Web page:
Hell, even Doug Daniels had the common decency to drop out of the race and slink away in a fit of shame and self-loathing.
As usual, when all was said and done, Volusia County took a good thing and sullied it with their patented “my way or the highway” approach to non-participatory governance.
Now, the County would have us believe that they will include deed restrictions in the land transfer to Halifax Urban Ministries as a means of limiting and controlling activities on the property.
They have also assured everyone that the Sheriff’s Office will make near constant patrols of the grounds and aggressively deal with any issues that arise. Trust me when I say that Derbyshire has suffered from crime and the fear of victimization for a long, long time. I seriously doubt a homeless assistance center is going to alleviate that.
And even if the facility does have the potential to improve issues in the area, the problem is – no one believes the County’s half-baked promises anymore.
We have been lied to so frequently and so blatantly by that little screw-worm Jim Dinneen and our elected officials that we no longer possess the capacity to take anything they say seriously.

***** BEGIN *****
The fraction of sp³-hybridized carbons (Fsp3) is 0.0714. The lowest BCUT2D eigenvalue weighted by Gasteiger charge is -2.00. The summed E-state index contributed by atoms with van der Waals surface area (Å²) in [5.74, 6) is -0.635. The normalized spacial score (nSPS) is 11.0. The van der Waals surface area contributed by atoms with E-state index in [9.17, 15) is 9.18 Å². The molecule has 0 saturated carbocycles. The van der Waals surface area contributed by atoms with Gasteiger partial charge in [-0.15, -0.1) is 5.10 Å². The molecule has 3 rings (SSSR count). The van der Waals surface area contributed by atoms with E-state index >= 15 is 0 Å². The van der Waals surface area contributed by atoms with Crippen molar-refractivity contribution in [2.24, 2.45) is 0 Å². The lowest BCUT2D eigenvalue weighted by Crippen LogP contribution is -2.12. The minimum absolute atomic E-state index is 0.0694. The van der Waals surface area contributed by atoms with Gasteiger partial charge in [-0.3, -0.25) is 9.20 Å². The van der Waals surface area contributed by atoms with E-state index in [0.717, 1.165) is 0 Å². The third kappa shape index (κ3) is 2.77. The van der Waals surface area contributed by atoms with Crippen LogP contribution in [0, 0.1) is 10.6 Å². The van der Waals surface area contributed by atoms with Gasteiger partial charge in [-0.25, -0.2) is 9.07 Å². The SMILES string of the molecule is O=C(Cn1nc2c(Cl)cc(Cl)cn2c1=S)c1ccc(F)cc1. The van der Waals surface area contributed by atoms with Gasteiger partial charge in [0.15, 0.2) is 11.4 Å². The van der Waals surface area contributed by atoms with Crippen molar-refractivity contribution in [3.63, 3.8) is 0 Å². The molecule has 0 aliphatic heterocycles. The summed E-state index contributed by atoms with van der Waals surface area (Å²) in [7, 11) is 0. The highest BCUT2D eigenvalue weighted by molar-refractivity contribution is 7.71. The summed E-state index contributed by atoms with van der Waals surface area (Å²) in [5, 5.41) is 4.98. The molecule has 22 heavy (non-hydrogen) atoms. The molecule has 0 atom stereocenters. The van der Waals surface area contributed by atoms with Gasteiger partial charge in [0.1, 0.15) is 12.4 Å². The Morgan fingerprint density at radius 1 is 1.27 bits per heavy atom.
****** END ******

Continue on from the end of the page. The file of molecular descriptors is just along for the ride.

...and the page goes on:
In fact, we begin to question ourselves.
The citizens of Volusia County have, over time, developed an institutional distrust of County government, and our elected officials seem oblivious to the fact that they have lost even a shred of credibility with their constituents. The only ones who seem to care at all are the power brokers who bought and paid for them – like teamsters looking after their mules.
Now, all you do-gooders can go back to your ivory towers and slap each other on the back – maybe even erect a few monuments to your own self-importance (after all, what good is doing good if you can’t put your name on it, eh?)
At the risk of sounding like the paranoid asshole I am, I still ask myself – Qui Bono?
The homeless? Down-and-out families? Unsheltered teens? Or does someone else have their eye on a slice of this $4.5-million-dollar pie?
Time will tell, I suppose.
At the end of the day – the good people of Derbyshire will take one for the team – and the “community as a whole” owes them a sincere debt of gratitude.
You fought the good fight against the rich and powerful who felt they held the moral high ground.
Perhaps they did.
But you took a stand for what you felt was right for your families and just maybe there is some small victory in that.
If it’s any consolation, you never had a choice anyway. Get used to it.
The wheels were already in motion.
(Photo Credit: Daytona Beach News-Journal)